Android Mobile Design Practices (Part 4)
Android is an attractive platform for developers, but not all designers share the same enthusiasm. Making an app look great and feel great across many hundreds of devices with all the different combinations of screen size, pixel density and aspect ratio is not easy. Android’s diversity creates plenty of challenges, but creating apps to run on an entire ecosystem of devices can also be rewarding.
In Part 4 of this this article, we will conclude our list of practical tips and design considerations for you to create Android apps. We will also include something useful whether you’re crafting pixel-perfect graphic assets, trying to find an optimal user flow, or just getting your hands dirty developing XML.
Bringing The App T Play
User experience considerations should not end in the app. It is worth putting a bit of thought in to the Google Play Store listing so you ensure that it’s immediately obvious what the app actually does and why the user should want it.
Layouts, Styles and Themes
Android has a visual layout editor that keeps getting better all the time. However, it’s a fact that many developers still find themselves developing XML layouts by hand. This section will get down to implementation details, and cover some of the best practices for crafting maintainable and performance layouts. Visual designers may want to just skim over this section, but remember that some awareness of implementation details can never hurt.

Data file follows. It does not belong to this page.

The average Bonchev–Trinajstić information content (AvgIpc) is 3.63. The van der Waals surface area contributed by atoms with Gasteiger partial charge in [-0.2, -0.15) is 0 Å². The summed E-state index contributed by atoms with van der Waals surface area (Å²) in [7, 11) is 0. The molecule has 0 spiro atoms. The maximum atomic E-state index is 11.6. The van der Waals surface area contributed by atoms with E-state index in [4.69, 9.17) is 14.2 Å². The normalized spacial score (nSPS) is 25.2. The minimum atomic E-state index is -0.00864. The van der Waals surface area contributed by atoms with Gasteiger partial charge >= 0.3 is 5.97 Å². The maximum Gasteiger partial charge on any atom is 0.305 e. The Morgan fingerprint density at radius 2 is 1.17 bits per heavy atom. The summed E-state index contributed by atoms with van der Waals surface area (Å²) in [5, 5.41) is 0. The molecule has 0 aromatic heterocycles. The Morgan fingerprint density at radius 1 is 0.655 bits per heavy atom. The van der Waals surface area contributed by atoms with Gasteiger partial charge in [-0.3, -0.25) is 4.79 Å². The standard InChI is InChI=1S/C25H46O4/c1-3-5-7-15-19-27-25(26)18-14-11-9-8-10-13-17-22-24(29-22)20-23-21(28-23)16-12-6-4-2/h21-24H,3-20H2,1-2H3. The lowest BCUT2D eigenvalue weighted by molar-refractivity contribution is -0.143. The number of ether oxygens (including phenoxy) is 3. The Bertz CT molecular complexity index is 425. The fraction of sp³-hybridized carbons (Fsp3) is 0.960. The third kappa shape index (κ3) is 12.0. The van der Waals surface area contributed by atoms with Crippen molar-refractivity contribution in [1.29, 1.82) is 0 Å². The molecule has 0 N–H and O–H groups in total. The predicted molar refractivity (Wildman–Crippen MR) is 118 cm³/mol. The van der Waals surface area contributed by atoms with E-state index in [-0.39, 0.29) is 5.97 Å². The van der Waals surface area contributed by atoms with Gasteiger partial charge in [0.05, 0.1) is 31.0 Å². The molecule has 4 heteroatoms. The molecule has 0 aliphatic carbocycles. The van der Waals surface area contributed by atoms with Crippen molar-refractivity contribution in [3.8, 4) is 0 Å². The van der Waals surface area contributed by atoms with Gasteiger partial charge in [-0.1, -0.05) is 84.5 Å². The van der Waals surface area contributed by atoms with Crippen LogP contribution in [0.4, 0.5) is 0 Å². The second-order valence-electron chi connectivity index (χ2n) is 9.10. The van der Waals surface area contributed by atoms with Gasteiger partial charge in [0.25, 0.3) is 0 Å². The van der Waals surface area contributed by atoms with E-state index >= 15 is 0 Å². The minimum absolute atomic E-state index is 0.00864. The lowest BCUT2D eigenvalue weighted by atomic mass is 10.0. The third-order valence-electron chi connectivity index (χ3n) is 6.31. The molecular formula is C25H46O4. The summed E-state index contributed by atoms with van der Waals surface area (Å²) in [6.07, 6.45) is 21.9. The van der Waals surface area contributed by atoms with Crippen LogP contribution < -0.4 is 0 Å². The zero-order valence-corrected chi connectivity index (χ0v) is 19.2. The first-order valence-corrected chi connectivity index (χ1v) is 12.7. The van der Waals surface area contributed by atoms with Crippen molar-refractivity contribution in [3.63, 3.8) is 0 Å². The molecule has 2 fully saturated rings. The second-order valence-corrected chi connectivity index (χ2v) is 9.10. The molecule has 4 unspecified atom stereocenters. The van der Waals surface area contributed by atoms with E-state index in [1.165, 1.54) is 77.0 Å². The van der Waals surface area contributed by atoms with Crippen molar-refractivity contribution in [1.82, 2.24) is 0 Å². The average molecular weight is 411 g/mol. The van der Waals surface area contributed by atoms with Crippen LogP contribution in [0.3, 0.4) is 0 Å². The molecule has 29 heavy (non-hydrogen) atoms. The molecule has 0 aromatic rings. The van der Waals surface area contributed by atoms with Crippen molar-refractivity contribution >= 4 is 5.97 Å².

The most general purpose layouts are RelativeLayout and LinearLayout. RelativeLayout is usually favored for efficiency, while LinearLayout is generally useful for distributing space between views using weights. GridLayout was introduced in Android’s Honeycomb version. It can be useful for creating complex layouts on large screens without nesting. However, nesting layouts can become too deep and that affects performance and code readability alike.
Framework Should Do The Work
The Android framework provides automated resource switching that is based on folder structure. This means you can have separate graphic assets and layouts for the different screen sizes and densities by simply arranging them in the correct folders. But, it goes much further than that. You could switch color resources for different platform versions, or you could even switch animation durations for different screen sizes.
Since Honeycomb, it has also been possible to switch resources on available screen width in density pixels. This is a step away from the bucketed small, normal, large or extra-large screen size switching. It will facilitate responsive design and allow multiple layout switching points, possibly switching to a tablet-optimized layout at 600dpi with another alternative at 800dpi). It is typical to have multiple layout files with different configurations of the same components for several different screen characteristics.
Being state-friendly is easy with list drawables. These allow you to specify different drawables for several different states of a UI component in an XML file. Representing states properly provides important user feedback.